ECU teaches with Starlab van
(Mar. 2, 1993)
Welcome aboard the Starlab! Our destination is the universe and beyond,” is a greeting planned for school youngsters, this spring, when they step inside the new mobile planetarium from East Carolina University.
The astronomy system, called “Starlab,” is an inflatable dome with a computer guided star projector inside. It was a gift to ECU from Texasgulf of Aurora, N.C., a natural resources company, mining and producing phosphate-based products in North Carolina.
“Texasgulf has contributed to the “Starlab” to help improve science teaching in our area schools,” said Lynn A. Smith, director of the Science and Mathematics Alliance Eastern Partnership at ECU. Smith said his office will train public school science teachers to use the system and will loan it to schools in a 14-county region.
Manufactured by Learning Technologies Inc. of Cambridge, Mass., the “Starlab” is an air-inflated dome, 16 feet in diameter. When set up in a classroom or gym, it resembles a large igloo. Inside the dome, there is seating room for 30 adults.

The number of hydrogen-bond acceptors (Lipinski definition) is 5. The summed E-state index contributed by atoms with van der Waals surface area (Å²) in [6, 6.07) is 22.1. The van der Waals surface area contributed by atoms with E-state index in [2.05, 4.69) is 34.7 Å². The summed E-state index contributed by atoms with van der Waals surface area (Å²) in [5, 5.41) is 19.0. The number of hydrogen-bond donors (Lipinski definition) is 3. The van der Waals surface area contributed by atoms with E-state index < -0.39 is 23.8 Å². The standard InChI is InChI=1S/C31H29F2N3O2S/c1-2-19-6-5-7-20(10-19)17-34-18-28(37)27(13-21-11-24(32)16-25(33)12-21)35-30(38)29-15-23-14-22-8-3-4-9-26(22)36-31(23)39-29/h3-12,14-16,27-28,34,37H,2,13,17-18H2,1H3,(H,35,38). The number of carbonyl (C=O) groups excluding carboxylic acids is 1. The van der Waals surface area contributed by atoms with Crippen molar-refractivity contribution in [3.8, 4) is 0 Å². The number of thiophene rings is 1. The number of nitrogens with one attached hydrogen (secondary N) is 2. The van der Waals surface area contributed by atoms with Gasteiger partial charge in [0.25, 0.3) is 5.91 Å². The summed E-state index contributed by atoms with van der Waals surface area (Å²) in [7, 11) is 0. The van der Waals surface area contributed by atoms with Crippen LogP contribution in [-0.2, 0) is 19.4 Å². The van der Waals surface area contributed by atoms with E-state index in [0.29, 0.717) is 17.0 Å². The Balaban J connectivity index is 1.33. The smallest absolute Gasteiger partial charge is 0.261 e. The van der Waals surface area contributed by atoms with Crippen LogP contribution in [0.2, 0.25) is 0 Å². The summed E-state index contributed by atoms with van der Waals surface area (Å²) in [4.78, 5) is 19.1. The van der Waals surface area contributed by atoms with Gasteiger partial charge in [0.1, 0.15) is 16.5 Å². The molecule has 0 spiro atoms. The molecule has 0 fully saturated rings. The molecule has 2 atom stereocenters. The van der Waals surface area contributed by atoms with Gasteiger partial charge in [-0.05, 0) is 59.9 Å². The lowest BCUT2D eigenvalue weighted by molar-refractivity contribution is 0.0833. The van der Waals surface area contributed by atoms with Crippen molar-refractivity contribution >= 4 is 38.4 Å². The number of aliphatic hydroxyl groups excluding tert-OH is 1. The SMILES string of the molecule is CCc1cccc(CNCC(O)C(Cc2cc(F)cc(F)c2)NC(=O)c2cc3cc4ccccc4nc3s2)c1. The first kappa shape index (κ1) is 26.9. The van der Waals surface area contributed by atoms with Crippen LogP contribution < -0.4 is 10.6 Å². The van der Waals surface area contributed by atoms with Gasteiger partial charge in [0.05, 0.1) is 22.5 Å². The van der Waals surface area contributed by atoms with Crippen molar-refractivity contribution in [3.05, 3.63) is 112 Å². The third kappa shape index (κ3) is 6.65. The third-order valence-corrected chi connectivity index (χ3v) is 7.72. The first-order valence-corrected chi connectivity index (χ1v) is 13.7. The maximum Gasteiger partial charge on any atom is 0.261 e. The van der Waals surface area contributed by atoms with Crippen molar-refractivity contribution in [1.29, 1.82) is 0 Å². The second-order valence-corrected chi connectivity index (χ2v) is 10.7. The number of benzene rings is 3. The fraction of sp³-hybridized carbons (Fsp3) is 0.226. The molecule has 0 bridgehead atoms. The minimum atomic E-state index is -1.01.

The heart of the system, the star projector, is a computer controlled planetarium. The device will project a variety of images including views of deep space, mythological constellations, and the planet Earth. It can also display a biological cell magnified one million times.
“The lab will be used to teach physics, plate tectonics, and biology as well as astronomy,” said Smith.
“It will be a tremendous asset to elementary and secondary classrooms in the area. We are delighted with Texasgulf’s interest in science teaching and grateful for their willingness to purchase the system for our schools,” he said.
The “Starlab” will be available for loan to teachers in 14 eastern counties including the counties served by the Science and Mathematics Alliance Eastern Partnership. The counties are Beaufort, Hyde, Dare, Washington, Tyrrell, Martin, Pitt, Lenoir, Wayne, Greene, Pamlico, Craven, Jones and Carteret.
Smith said it will be several weeks before the equipment is available for loan. He plans to demonstrate the “Starlab” for the first time, March 5 - 6, at the Eastern North Carolina Student Challenge ‘93 at Washington High School in Washington, N.C.